Dollar slides from 2-month high as stock prices fall

By Kate Duguid

NEW YORK (Reuters) - The U.S. dollar slid alongside Wall Street on Wednesday after having risen to a two-month high in morning trade after U.S. headline third-quarter gross domestic product data exceeded estimates.

The three major U.S. stock indexes fell in late morning trade, extending the week’s selloff, as grim earnings reports from Inc and Alphabet Inc rekindled a rush to dump technology and high-growth stocks. [.N]

Investors have responded to the equities selloff with a flight to safety. Against the dollar, the Japanese yen was at its strongest since Sept. 13, up 0.83 percent on the day, last at 111.43.

GDP increased at a 3.5 percent annualized rate, the Commerce Department said on Friday in its first estimate, which boosted the dollar index to a two-month high against a basket of rival currencies.

The U.S. economy slowed less than expected in the third quarter as the strongest consumer spending in nearly four years and a surge in inventory investment offset a tariff-related drop in soybean exports. Net exports took 1.8 percent off of the GDP figure, said Greg Anderson, global head of FX strategy at BMO Capital Markets.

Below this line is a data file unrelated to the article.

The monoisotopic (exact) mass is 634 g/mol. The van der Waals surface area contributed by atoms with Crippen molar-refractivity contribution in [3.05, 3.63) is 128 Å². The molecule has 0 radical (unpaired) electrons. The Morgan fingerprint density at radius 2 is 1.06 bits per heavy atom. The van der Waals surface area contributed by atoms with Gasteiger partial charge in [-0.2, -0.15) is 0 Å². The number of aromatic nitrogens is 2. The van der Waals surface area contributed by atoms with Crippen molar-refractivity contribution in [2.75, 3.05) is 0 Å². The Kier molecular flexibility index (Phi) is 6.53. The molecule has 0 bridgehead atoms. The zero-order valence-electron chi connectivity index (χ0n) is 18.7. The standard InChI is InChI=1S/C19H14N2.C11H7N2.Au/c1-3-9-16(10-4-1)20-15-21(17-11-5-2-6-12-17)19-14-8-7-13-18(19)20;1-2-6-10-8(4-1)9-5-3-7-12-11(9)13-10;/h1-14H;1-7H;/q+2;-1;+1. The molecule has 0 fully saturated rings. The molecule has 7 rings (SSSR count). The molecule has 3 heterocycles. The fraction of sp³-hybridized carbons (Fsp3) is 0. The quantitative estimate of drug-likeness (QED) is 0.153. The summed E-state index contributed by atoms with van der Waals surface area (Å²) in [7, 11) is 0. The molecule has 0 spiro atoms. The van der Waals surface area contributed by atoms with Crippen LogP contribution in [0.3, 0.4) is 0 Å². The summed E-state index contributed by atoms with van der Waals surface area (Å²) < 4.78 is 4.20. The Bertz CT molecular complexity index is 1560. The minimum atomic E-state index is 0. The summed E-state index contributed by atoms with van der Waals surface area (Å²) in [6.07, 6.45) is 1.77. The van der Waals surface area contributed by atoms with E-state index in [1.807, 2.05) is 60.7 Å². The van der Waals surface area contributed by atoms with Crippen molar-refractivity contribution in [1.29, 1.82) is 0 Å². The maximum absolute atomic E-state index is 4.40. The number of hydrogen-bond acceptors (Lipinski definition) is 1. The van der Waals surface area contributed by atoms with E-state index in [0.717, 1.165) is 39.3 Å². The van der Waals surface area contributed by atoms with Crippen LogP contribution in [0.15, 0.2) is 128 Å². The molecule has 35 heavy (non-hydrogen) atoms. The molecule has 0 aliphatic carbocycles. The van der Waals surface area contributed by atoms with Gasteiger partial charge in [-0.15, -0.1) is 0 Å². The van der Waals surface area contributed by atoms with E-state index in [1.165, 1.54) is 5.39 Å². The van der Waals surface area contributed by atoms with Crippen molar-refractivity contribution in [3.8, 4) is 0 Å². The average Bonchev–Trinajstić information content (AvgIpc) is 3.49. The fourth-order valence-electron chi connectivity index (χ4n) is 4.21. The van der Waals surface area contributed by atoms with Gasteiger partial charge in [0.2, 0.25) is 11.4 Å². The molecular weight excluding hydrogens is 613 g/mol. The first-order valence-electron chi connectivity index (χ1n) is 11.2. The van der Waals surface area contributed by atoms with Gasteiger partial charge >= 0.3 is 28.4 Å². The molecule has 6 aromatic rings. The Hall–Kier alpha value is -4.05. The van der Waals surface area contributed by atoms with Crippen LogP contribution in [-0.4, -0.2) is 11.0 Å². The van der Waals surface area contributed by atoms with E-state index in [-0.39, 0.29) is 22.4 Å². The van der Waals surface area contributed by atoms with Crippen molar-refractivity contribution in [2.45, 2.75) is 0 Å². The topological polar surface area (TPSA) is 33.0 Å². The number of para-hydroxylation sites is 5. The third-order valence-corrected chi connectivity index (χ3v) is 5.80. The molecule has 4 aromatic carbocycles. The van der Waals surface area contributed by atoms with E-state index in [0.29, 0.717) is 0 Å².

The exchange of tariffs between the United States and China has lifted the value of the dollar, which serves as a safe haven in times of geopolitical turmoil. While a strong currency lifts the value of U.S. assets, it also raises the cost of imports and exports, which can slow growth.

“Unless you are willing and able to push down your currency at the same time that you’re erecting your tariffs, the currency move is going to offset the tariffs,” Anderson said.

The GDP report also showed the Fed’s preferred inflation gauge, the personal consumption expenditures (PCE) price index excluding food and energy, missed expectations after it increased 1.6 percent in the third quarter. The core PCE price index rose at a 2.1 percent pace in the April-June period.

Soft inflation data also boosted the dollar. Despite the strong headline growth, it may give the Federal Reserve a reason to pause its rate-hiking cycle at the Federal Open Markets Committee meeting in December, said Anderson.

The euro fell to a 10-week low of $1.133. It hit a two-month low of $1.135 the previous session, following European Central Bank President Mario Draghi’s failure to convince traders the ECB could pursue monetary tightening after next summer as political and economic uncertainties grow in the monetary union.

Reporting by Kate Duguid and Tom Finn; Editing by Bernadette Baum and David Gregorio